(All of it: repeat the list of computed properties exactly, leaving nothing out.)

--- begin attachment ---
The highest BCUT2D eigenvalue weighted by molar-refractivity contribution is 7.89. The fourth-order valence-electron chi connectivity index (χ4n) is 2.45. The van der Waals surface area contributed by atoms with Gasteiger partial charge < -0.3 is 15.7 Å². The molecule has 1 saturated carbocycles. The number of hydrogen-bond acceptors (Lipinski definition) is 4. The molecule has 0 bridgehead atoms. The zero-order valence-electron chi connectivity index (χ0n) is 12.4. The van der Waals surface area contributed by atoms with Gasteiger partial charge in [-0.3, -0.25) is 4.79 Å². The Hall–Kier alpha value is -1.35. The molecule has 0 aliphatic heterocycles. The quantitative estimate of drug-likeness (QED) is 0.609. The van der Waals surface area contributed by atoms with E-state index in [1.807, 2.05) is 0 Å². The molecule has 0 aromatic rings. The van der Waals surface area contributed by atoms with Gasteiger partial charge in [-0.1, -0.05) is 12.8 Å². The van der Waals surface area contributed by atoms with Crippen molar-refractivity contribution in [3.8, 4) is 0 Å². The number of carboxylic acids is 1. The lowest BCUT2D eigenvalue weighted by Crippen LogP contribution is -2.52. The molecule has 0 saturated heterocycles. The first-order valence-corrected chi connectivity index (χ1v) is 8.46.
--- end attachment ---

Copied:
The highest BCUT2D eigenvalue weighted by molar-refractivity contribution is 7.89. The fourth-order valence-electron chi connectivity index (χ4n) is 2.45. The van der Waals surface area contributed by atoms with Gasteiger partial charge < -0.3 is 15.7 Å². The molecule has 1 saturated carbocycles. The number of hydrogen-bond acceptors (Lipinski definition) is 4. The molecule has 0 bridgehead atoms. The zero-order valence-electron chi connectivity index (χ0n) is 12.4. The van der Waals surface area contributed by atoms with Gasteiger partial charge in [-0.3, -0.25) is 4.79 Å². The Hall–Kier alpha value is -1.35. The molecule has 0 aliphatic heterocycles. The quantitative estimate of drug-likeness (QED) is 0.609. The van der Waals surface area contributed by atoms with E-state index in [1.807, 2.05) is 0 Å². The molecule has 0 aromatic rings. The van der Waals surface area contributed by atoms with Gasteiger partial charge in [-0.1, -0.05) is 12.8 Å². The van der Waals surface area contributed by atoms with Crippen molar-refractivity contribution in [3.8, 4) is 0 Å². The number of carboxylic acids is 1. The lowest BCUT2D eigenvalue weighted by Crippen LogP contribution is -2.52. The molecule has 0 saturated heterocycles. The first-order valence-corrected chi connectivity index (χ1v) is 8.46.